The trend toward optimism continued with national economic perspectives (though at a lower overall level), with 54 percent of SMB leaders reporting they are somewhat or very optimistic about economic prospects for the U.S. in the coming quarter. This is up 10 points from six months ago. When looking at national pessimism trends over the course of the past year, a greater drop is reported. While 34 percent report being somewhat or very pessimistic about the U.S.’s economic prospects a half a year ago, that number dropped 15 points to 19 percent in Q1 2014. This is the Job Generation Outlook’s lowest rate of recorded economic pessimism.

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While the total percentage of SMB leaders who report a company position of “maintaining stability” or “growth” did not change from last quarter, the make-up of that 88 percent looks better. While 38 percent reported a growth position in Q4 2013, that number grew to 43 percent this quarter, taking five points from the stability maintenance column. SMBs considering themselves in a position of “controlled retrenchment” or “survival” remained steady at 12 percent, rates held since Q2 2013.

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Consistently remaining above 80 percent each quarter, SMB leaders across the country generally agree with the statement that small and mid-sized businesses are the job generators of the U.S. economy. In Q1 2014, 84 percent of respondents agreed or agreed strongly with that position, and only 3 percent disagreed. While the combined agreement totals have varied insignificantly over the past several quarters, the make-up of that 84 percent has shifted. In Q3 2013, the 81 percent agreement response rate was essentially split down the middle between agreement (40 percent) and strong agreement (41 percent). In Q4, a separation occurred with 48 percent agreeing and 36 agreeing strongly. That difference increased in Q1 2014, with 52 percent agreeing that SMBs are the job generators of the U.S. and only 31 percent agreeing strongly with the same statement.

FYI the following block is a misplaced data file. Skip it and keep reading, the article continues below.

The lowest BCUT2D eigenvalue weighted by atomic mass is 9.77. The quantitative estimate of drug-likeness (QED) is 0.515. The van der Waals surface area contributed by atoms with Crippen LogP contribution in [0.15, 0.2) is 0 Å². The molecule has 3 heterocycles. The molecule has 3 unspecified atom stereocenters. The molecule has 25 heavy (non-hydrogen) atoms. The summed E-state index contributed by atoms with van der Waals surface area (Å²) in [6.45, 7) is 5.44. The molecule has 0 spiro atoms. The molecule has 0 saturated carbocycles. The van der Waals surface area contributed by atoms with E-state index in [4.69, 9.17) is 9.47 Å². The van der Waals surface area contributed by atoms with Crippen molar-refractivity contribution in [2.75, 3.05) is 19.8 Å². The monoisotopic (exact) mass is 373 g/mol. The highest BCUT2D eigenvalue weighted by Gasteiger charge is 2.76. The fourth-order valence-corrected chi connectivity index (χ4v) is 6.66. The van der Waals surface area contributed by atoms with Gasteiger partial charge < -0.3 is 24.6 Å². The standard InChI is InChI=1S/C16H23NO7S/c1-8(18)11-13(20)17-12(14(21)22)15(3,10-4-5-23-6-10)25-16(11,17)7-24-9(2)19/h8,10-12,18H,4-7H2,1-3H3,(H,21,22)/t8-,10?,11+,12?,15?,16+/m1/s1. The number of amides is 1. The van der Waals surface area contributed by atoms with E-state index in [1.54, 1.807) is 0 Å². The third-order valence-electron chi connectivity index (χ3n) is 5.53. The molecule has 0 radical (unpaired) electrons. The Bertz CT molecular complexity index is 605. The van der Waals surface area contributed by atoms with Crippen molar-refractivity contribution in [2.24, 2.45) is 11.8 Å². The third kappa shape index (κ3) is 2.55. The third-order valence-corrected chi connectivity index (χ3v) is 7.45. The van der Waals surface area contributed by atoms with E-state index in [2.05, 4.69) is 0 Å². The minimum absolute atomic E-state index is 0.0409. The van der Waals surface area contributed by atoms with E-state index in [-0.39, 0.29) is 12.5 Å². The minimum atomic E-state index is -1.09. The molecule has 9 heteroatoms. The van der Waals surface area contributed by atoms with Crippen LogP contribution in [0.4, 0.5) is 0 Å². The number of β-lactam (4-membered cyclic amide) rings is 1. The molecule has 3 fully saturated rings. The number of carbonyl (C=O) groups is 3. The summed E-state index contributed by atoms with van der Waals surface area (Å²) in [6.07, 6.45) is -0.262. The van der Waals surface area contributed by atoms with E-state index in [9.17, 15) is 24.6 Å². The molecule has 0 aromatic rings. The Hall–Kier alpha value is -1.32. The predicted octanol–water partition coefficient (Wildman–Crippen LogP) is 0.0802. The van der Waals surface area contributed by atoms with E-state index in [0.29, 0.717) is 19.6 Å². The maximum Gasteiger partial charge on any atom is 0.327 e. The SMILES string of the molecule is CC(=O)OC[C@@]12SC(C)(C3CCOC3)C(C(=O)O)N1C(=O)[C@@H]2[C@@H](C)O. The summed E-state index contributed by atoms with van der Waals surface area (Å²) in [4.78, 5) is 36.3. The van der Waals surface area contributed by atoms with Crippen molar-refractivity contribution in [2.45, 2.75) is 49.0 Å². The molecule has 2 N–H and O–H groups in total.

Agreement with the statement that leaders see their own SMBs as job generators continues to hold favor among the majority, though softer in conviction than national SMB positioning. In Q1 2014, slightly more than twothirds (69 percent) of respondents reported seeing their own businesses as job generators and seven percent disagreed with the position.

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In Q1 2014, SMB leaders reported an increased level of optimism related to job growth prospects for their own companies. Fifty-seven percent report feeling somewhat or very optimistic, and while this continues to be off from its Q3 2013 high of 60 percent, it does represent a higher than average positivity over the past five quarters. Similar to last quarter, approximately one-third of SMBs are neither optimistic nor pessimistic regarding their own company’s job growth prospects. For the second quarter in a row, the percentage of SMB leaders who express being either somewhat or very pessimistic about job growth declined, this quarter tying the Q2 2013 low of 11 percent.